Gainesville City Schools officials are pondering how to increase learning and decrease costs at the same time.
During Monday’s school board meeting, the group continued a discussion about how to possibly integrate learning materials other than textbooks. Those materials could include everything from a list of teacher-approved Web sites, to handouts and CDs.
“We’re in a transition between mediums — it’s not just us, other systems are looking at the same issue,” Superintendent Merrianne Dyer said.
The potential transition is as much about the rising cost of textbooks, as it is about providing the best learning opportunities for students. But several school board members stressed the importance of not eliminating textbooks.
Speaking about his experience helping kids with homework, board chairman R. David Syfan said it can be frustrating when there is no textbook to use.
“You’re in a situation where your kids say they don’t know how to do something on their homework, and there you are trying to help with something that you haven’t done in 30 years,” Syfan said. “And when you say, ‘Where’s your textbook,’ and they don’t have one, it can be a very frustrating experience.”
Other board members also expressed concerns about students not having a textbook to refer to for homework.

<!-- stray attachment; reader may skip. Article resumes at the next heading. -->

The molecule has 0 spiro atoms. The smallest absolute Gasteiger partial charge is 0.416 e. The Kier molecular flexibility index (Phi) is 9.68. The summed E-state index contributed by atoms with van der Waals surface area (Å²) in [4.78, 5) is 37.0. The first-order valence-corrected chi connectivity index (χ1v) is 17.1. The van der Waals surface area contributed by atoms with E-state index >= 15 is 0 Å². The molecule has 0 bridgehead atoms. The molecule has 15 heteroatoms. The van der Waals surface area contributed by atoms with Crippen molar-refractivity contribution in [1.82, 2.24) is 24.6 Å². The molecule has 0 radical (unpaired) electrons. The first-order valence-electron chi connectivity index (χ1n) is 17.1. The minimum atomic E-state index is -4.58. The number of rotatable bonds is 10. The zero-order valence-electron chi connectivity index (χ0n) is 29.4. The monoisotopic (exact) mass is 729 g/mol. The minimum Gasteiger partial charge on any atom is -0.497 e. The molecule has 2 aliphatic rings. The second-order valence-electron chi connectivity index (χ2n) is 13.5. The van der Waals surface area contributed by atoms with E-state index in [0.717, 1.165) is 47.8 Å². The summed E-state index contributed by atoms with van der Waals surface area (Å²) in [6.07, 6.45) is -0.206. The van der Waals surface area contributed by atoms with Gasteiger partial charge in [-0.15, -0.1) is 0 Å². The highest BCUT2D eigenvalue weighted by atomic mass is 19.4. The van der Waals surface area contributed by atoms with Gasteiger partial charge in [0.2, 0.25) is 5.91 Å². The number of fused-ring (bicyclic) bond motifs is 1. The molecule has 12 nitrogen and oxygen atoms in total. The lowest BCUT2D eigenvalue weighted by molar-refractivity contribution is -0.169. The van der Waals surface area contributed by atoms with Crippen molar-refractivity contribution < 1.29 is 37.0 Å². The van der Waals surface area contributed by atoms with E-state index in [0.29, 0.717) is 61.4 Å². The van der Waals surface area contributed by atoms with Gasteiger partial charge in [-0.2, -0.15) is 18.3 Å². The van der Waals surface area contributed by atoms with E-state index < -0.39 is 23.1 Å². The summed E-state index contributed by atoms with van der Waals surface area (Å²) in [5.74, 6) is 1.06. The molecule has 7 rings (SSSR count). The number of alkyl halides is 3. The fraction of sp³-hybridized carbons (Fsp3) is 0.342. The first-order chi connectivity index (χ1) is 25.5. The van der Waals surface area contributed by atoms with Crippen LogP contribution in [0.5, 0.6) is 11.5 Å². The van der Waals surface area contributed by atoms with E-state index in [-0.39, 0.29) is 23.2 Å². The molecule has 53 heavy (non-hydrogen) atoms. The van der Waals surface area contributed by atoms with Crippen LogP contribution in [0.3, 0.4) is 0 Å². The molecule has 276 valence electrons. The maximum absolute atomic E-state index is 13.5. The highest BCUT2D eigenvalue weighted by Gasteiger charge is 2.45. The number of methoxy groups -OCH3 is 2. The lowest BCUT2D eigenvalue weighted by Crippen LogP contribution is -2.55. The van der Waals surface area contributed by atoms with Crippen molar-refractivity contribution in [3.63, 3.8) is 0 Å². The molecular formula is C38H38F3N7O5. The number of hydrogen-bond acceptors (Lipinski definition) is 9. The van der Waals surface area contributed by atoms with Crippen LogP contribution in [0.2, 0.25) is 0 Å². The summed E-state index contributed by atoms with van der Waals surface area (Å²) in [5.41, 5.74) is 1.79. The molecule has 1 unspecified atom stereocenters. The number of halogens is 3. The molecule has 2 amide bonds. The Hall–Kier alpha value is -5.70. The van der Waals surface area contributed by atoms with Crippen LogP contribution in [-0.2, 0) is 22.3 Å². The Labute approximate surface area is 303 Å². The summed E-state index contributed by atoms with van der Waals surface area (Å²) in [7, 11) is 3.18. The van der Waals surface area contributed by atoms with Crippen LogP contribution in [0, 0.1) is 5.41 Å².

“Everyone seems to be assuming that everybody has access to the Internet, and they don’t,” board member Delores Diaz said. “We don’t need to go to a computer-based learning (model) if all of our students don’t have access.”
System officials recently conducted a survey to determine how many students have access to a computer at home.
According to the responses, about 62 percent to 90 percent of students have access to a computer outside of school. Only 7 percent of students responded to the survey, though 800 of 6,573 students viewed it.
“This is just a sample, but one thing that I can say about the survey is that, while it doesn’t show where we are, it does show where we’ve come from,” said Keith Palmer, system technology director. “About five years ago, only around 40 to 45 percent of students had (home) computers.”
Dyer said the system may want to consider opening more computer labs to the community after school, to allow students and their parents to have Internet access. Currently, only Fair Street International Baccalaureate World School offers that opportunity.
“The challenge to this is how do we get (computer) access to all students,” Dyer said. “This could create a bigger divide between (those with computers and those without) if we don’t look at this very carefully.”
Officials expect to continue studying the process and getting feedback from parents and teachers before reporting to the school board during its May meeting.